There is also timun cili cuka, which serves up cucumbers interlaced with chillies and dried prawns – a light, zesty offering with hints of fire lurking in each mouthful.
Unlike the Peranakan Chinese, the Chetties do not have any restaurants championing their cuisine, so the only way to try homemade Chetti food is to be invited to a Chetti home.
In the past, the women of the household were the keepers of these ancestral recipes, which were typically passed down through the generations. Many had limited education and therefore spent most of their time in the kitchen.
“Last time, they taught their daughters how to cook because when these girls grew up, their in-laws wanted to know if they could cook or not. So in the past, girls seldom went to school. The elders would say, ‘Even if I send you to school, when you come back home, you have to come to the ‘dapur school’,” says Raja, laughing.
In current times, as many members of the Chetti community have married outside their Peranakan lineage, their culinary identity has weakened somewhat as they have assimilated into the modern world.
Which is why people like Wenila and her 82-year-old Chinese mother-in-law Sow San @ Kamala are so integral to the community’s survival. Both are outsiders who married into the community and adopted all the local customs, including the culinary practices.
“I was a tailor who lived in the neighbourhood when I met and fell in love with my husband many years ago. We got married in 1961 when I was 24 and I lived in my husband’s family home after that. There, I learnt how to cook from my sister-in-law who taught me all about Chetti food. And now I’ve taught Wenila,” says the spirited Kamala.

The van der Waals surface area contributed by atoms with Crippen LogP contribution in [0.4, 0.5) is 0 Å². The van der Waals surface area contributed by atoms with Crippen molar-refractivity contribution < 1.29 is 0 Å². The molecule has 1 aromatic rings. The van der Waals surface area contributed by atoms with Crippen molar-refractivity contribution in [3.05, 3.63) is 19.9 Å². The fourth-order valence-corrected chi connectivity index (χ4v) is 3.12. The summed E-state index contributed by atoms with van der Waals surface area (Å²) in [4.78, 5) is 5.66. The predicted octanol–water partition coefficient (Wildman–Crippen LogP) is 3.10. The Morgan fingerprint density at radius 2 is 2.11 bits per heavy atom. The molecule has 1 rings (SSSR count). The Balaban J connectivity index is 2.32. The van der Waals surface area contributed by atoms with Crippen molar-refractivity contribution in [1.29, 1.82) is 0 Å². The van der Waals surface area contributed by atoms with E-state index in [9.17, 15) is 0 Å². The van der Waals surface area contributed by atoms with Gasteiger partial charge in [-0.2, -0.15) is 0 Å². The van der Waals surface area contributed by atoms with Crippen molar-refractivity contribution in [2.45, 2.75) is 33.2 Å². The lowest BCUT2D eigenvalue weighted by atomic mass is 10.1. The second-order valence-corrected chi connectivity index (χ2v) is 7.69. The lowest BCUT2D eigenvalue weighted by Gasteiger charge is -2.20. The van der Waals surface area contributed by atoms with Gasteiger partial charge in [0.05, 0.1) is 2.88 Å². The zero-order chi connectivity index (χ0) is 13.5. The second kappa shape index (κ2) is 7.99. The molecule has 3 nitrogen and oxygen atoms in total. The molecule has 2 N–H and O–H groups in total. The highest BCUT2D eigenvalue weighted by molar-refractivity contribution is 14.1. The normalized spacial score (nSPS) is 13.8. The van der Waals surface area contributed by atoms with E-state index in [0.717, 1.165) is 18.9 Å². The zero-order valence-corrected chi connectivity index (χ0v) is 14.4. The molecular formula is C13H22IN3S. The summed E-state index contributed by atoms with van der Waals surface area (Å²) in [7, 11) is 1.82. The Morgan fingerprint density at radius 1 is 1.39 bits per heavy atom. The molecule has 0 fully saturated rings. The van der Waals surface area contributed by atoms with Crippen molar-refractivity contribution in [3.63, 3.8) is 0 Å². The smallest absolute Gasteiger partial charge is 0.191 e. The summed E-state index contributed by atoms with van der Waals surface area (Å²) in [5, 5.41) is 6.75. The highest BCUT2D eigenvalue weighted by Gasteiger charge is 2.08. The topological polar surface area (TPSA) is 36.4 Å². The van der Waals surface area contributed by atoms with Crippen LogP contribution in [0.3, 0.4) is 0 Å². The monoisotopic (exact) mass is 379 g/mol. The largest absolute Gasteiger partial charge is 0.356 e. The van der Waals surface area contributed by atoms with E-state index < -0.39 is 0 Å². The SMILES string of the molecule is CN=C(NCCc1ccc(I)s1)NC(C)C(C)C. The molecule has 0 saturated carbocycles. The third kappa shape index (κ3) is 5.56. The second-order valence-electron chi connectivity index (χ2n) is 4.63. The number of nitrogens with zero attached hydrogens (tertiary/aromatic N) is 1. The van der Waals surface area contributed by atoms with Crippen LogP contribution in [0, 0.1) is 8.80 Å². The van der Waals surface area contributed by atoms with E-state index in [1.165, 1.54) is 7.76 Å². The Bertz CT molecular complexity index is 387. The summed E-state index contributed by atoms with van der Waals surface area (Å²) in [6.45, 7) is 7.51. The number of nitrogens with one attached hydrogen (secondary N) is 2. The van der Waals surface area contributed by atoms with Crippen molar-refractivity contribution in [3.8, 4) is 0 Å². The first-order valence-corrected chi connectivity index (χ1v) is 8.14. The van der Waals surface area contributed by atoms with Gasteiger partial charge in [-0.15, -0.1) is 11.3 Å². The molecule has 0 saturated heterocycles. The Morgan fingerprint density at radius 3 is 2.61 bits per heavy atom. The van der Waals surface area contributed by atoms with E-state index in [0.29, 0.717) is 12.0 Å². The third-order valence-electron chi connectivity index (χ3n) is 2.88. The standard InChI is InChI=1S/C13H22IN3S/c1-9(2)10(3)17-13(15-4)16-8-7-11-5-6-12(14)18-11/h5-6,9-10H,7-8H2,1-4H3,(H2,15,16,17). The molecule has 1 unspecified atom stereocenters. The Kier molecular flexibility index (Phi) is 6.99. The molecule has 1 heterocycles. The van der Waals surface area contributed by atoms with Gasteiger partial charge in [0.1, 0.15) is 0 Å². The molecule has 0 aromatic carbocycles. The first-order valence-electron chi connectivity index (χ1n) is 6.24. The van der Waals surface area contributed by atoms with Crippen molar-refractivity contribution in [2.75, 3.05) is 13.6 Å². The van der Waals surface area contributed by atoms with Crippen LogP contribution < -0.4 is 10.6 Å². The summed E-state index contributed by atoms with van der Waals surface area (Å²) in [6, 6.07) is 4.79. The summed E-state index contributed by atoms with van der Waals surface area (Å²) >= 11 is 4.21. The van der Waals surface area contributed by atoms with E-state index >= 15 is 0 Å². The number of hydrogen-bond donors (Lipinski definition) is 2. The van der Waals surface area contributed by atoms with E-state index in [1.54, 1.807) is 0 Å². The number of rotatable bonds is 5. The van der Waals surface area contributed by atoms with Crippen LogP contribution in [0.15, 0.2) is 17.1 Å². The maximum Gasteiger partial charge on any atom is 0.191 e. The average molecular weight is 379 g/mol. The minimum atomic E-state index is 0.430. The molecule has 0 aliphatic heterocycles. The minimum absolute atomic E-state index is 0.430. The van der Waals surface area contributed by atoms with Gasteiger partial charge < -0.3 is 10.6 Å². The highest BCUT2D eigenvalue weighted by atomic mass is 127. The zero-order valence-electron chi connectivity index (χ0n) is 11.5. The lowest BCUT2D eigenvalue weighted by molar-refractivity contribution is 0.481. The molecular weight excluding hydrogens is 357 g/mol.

Wenila says she fully intends to teach her three children all the Chetti dishes once they are old enough to learn. But she isn’t so sure these ancient meals will survive the treacherous passage of time, given the community’s fast dwindling numbers.
“Whatever we cook during the prayers, I think that can still be maintained as long as the young generation want to learn. So maybe it can survive another 20 or 30 years. Beyond that, I don’t know,” she says.
Wenila’s thoughts are echoed by Olmedo who says the community is in danger of completely dying out in the next generation, taking with them centuries of history and a culinary identity that has remained intact till now.
“With industrialisation and modernisation, there are almost no intra-marriages within the community. And the younger generation want to have careers and travel, so they are moving out of Kampung Chetti and marrying outside the community and once they do, they will progressively forget about the culture and come back only for festivals and to visit their parents so the inter-generational transmission is not really conducted, so the heritage is lost and it could be as fast as the next generation,” he says.
To savour an authentic Chetti meal in Kampung Chetti, Melaka, contact Wenila at email@example.com.
URAP KULIT TIMUN
Skin from 2 cucumbers, cut into short strips
100g geragau (dried shrimp), washed and toasted
100g grated coconut
4 belimbing buluh, each cut into 4 pieces and sliced
1 large onion, finely sliced
2 red chillies, sliced
Toss everything together and add salt to taste.
SAMBAL TELUR BELIMBING
For blending together
3 lemongrass stalks
3 red chillies
4 or 5 onions
100g fish roe from ikan parang
6 belimbing buluh, cut into 3 pieces each
100g small fresh shrimp
200ml coconut milk
In a large pot, add the blended ingredients and the rest of the ingredients and cook together till it reaches boiling point. Add salt to taste and serve hot.